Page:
"I don't want to work around d***heads, basically. Now maybe people think that about me, which is fine, but I'll always hope they think I'm a d***head that tries to do things right. Work hard, train hard, I won't come in late. I'll always give it my all and support my team-mates. That's what I expect from everyone else," Doyle reasons.


Michael Doyle celebrating League Two play-off final victory with Coventry City in 2018. Photo: Getty

Michael Doyle celebrating League Two play-off final victory with Coventry City in 2018. Photo: Getty

Michael Doyle celebrating League Two play-off final victory with Coventry City in 2018. Photo: Getty

"I'm not a martyr, they are just the minimum requirements any player should have if they are to be trusted by managers every weekend. I have kept going because I've been lucky with injury too. I love the focus that is needed every week for every game. I love football, of course I do, but I've seen it wear people down. I have to say I f**king love the grind of it all."

It is why he takes just one week off a year and has paid for a sports therapist to come to his home twice a week for the last 15 years, helping his body to recover with massages and acupuncture sessions.

Still, as a husband with two young daughters in the quaint town of Market Bosworth, where Range Rovers and combine harvesters co-exist on the same country lanes, normal life cannot be ignored.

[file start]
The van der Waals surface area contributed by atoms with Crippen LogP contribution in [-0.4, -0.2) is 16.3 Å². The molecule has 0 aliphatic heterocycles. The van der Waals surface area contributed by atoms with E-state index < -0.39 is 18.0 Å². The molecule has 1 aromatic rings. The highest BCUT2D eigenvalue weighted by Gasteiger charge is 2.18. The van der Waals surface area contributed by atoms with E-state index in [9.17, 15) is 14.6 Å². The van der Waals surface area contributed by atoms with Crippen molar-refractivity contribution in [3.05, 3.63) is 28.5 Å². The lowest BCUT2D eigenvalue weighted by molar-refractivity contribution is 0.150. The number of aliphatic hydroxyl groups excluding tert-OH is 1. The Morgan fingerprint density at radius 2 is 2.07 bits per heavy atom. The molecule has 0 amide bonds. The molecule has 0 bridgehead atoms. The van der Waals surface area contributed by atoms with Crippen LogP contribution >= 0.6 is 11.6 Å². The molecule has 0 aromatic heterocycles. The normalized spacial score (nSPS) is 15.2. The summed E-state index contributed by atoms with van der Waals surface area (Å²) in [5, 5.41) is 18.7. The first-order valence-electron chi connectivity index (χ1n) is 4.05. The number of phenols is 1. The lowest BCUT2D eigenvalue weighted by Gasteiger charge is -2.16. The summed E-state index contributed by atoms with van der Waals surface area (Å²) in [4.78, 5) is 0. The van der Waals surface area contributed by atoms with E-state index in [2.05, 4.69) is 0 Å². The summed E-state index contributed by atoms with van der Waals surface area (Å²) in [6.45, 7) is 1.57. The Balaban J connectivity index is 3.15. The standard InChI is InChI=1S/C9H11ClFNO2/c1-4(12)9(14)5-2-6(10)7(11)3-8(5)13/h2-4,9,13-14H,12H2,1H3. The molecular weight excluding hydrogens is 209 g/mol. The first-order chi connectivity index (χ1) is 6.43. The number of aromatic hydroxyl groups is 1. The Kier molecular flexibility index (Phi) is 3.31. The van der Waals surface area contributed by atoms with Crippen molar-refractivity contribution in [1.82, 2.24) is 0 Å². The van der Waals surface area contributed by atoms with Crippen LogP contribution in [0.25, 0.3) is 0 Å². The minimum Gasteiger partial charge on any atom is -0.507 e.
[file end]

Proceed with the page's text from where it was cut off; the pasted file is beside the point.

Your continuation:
On days off like this one he has no problem taking his visitor for the day to the garden centre near his home for a bacon and egg breakfast bap. A Wispa with a cup of Lyons Tea isn't out of bounds either.

"Chocolate has to be kept from the fridge, have it nice and cold. So there you go, that's the secret to it all. Freezing cold chocolate."

It was only when he met his wife, Ruth, that he began to eat vegetables regularly and decided to cut out the weekend drinking sessions. "I was 25 and just thought, 'Right, you have to keep going for as long as you can and prolong your career'," Doyle says.

"Come on, let's go upstairs and show you the other jerseys," Doyle continues quickly, leading the way past Cali, the family's large auburn Dogue de Bordeaux, and their aptly named chihuahua Mini, who screeches along the floor in anticipation.

A wardrobe in the spare room tells the tale of a career that is remarkable not only for its longevity - 22 years, seven clubs, three countries and one senior Republic of Ireland cap - but for the quality of service at places that had fallen on hard times: Coventry City, Leeds United, Sheffield United, Portsmouth and now Notts County.

Doyle has never played in the top flight or cost a transfer fee. "But I count myself so fortunate to have played for those clubs. If they had been where they should have been at the top, maybe I wouldn't have got the chance to be a part of the history there, so just to be asked to go there and help them when they needed it, it was a privilege."

Memories come flooding back as Doyle slides open the wardrobe door, adjacent to which are rows and rows of football books, deflated match balls and used boots. Inside is a kaleidoscope of colour with a treasure trove of kits; some are decades old, others with the bang of sweat still fresh.